From Rookie to Ultimate Fighter

Being a massive fan of the UFC Undisputed games from THQ, I was really excited when EA Sports picked up the UFC licence a while back. Knowing they have an interest in the sport with their release of MMA in 2010 – you automatically know the licence is in safe hands but I still arrived at the preview event with high expectations as the Undisputed series earned a loyal fanbase. Can the developers from Fight Night deliver the hits that count?

Upon laying my eyes on the build present at the event, I noticed how amazing the quality of the visuals are. Being a PC Gamer primarily, EA Sport’s IGNITE engine never fails to amaze me at the sheer quality the depth the developers go into making the game almost lifelike in terms of visuals. Playing as my favorite Michael Bispin, his visual appearance in-game in comparison to real life was jaw dropping.

Not only does the visuals of character look hyper-realistic. The movement and finer smaller details such as sweat, facial emotions and ..of course blood were incredibly detailed as well. It’s one of those game where you can get the AI to duke it out as you sit back and enjoy some virtual UFC action with a side of popcorn.

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Down to the nitty gritty stuff, the fighting elements of EA Sports UFC were split on two levels – quite similar to Undisputed. On foot, players will duke it out exchanging punches and kicks while the 2nd level of the game (and most tricky) part of the game is played out in grapples. Players not accustomed to fighting games will easily get the gist of exchanging blows but once a player delivers a throw down or grapple move – the gameplay changes into a tug of war struggle.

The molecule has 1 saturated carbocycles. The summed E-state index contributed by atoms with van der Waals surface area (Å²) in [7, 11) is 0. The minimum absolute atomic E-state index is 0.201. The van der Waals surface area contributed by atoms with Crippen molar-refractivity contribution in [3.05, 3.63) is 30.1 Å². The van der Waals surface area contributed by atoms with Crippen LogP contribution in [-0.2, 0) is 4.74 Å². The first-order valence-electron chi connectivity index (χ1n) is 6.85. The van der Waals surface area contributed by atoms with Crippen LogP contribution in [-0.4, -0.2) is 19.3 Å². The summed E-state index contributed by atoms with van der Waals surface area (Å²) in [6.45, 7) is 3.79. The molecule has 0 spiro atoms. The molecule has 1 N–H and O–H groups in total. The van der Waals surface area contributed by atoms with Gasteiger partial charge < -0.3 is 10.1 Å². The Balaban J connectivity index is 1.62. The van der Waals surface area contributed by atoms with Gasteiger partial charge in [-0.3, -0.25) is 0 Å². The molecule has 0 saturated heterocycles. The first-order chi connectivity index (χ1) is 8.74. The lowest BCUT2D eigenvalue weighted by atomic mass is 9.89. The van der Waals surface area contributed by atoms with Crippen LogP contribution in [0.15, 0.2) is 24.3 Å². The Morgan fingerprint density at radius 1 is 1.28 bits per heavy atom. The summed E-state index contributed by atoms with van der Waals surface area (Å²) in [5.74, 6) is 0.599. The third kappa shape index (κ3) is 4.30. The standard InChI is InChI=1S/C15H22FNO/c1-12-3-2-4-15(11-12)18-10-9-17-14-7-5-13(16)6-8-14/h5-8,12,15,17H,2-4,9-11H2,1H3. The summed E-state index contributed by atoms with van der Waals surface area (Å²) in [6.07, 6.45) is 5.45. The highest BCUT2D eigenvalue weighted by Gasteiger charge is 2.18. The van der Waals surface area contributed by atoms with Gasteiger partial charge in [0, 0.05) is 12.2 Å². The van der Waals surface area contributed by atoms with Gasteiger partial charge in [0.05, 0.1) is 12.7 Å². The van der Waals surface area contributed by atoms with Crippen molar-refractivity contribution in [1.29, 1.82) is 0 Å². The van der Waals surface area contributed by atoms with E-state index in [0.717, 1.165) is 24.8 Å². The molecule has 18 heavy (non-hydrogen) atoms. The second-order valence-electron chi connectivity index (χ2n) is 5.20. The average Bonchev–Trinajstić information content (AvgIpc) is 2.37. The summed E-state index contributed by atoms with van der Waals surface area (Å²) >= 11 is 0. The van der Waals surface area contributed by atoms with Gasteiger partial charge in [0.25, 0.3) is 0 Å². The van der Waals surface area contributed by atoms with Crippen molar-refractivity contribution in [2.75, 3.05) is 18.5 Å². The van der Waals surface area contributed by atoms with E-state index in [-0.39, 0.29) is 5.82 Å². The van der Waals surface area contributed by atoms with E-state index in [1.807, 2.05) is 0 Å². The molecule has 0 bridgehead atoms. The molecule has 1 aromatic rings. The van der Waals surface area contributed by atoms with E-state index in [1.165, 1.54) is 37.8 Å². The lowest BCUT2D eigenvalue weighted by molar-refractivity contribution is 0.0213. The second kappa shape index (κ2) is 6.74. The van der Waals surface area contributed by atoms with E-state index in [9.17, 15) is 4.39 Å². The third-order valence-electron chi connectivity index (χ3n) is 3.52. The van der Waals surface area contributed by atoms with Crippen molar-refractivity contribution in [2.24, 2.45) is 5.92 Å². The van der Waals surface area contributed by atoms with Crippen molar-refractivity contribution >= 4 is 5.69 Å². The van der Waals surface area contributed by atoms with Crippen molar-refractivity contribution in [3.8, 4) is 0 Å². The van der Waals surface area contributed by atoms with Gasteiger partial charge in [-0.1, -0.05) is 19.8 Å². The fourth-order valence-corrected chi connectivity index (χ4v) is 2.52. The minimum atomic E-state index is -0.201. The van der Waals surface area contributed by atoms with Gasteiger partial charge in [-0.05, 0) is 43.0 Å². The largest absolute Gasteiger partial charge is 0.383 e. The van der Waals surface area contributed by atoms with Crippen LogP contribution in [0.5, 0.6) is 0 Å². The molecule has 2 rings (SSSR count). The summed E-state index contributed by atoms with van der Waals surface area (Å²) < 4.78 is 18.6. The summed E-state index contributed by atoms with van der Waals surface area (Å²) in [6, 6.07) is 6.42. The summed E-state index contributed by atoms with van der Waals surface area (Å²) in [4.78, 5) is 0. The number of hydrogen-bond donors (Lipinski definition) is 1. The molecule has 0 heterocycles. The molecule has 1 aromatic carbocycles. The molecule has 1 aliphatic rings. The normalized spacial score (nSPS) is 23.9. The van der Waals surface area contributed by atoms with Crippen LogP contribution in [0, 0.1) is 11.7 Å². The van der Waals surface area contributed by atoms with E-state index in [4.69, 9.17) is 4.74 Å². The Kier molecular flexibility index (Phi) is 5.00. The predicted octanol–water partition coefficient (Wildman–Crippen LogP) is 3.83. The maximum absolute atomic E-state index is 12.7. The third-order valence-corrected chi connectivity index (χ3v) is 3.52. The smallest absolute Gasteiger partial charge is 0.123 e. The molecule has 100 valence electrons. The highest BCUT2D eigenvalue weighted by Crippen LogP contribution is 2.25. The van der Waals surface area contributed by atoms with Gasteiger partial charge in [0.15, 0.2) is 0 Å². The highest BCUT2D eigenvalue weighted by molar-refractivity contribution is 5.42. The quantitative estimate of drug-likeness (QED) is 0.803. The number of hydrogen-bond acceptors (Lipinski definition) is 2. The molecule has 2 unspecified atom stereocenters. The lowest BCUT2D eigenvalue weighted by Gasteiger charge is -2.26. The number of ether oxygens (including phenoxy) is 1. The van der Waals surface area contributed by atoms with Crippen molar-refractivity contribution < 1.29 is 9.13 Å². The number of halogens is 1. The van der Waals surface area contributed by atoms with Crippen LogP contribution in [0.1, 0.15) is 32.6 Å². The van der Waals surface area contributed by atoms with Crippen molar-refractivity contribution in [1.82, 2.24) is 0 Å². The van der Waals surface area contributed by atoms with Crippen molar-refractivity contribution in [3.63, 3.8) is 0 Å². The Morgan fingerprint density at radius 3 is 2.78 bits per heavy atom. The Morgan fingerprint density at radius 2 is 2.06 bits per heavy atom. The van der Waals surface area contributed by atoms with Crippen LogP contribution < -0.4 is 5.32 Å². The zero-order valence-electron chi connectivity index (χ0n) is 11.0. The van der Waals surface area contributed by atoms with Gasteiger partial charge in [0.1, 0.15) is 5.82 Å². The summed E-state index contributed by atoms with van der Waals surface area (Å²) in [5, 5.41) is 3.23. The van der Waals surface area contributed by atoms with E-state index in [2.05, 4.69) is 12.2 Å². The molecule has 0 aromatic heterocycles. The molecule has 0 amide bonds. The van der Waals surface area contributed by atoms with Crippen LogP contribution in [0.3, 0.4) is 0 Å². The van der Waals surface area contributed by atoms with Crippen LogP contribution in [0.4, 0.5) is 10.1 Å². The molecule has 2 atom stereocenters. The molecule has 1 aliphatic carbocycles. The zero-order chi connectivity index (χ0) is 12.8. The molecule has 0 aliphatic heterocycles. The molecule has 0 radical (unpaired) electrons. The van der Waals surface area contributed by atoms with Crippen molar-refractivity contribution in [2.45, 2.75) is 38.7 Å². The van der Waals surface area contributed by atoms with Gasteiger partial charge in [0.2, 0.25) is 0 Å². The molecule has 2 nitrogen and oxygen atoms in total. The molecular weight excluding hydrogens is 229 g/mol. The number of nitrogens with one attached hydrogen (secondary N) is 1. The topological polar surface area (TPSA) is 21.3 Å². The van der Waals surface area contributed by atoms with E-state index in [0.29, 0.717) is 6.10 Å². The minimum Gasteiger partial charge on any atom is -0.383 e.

Getting close and personal with the grapples is probably the most difficult part of the game to master – with my opponent and I not being very familiar with the mechanics of this part of the game up front, we both struggled to understand the chemistry of ground battles. It’s the part of the game that requires lots of practice and showcases a significant depth to the fighting.

Stamina plays a vital role, it determines how many attacks you’re able to dish out but once it hits the low mark of the meter – players can and will get knocked out if not careful. Another feature I picked up was the body diagram showcasing your fighter’s damaged areas. It was no surprise my fighter got a few too many into the head.

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The fights are intense and rewarding especially fighting a real opponent. There’s lot of strategy involved and you can win in various ways depending on how you tackle it. Exploiting weakness is the best and really reflects how a real fight would go down. I was REALLY bad at blocking standard hits on the ground and my opponent exploited that weakness to the max.

Other than the fights, there’s a few other features that would get players more involved than the standard exhibition matches. Players can create their own fighter to fight from rookie to pro like the UFC reality show – The Ultimate Fighter. Players can also Game Face a picture of their face into the game and model it onto a fighter, so you too can be a UFC fighter.

EA Sports attention to detail with this upcoming UFC is incredible. They’ve basically replicated the sport in video game form without overlooking any piece. The fighting mechanics while easy to jump into can turn out challenging and offers that depth of learning the mechanics people will invest the time in to master. From what was show, I’m quite excited for this title and UFC fans will be highly impressed as well. Definitely a contender this year.

EA Sports UFC is available June 19th on Xbox One and PS4.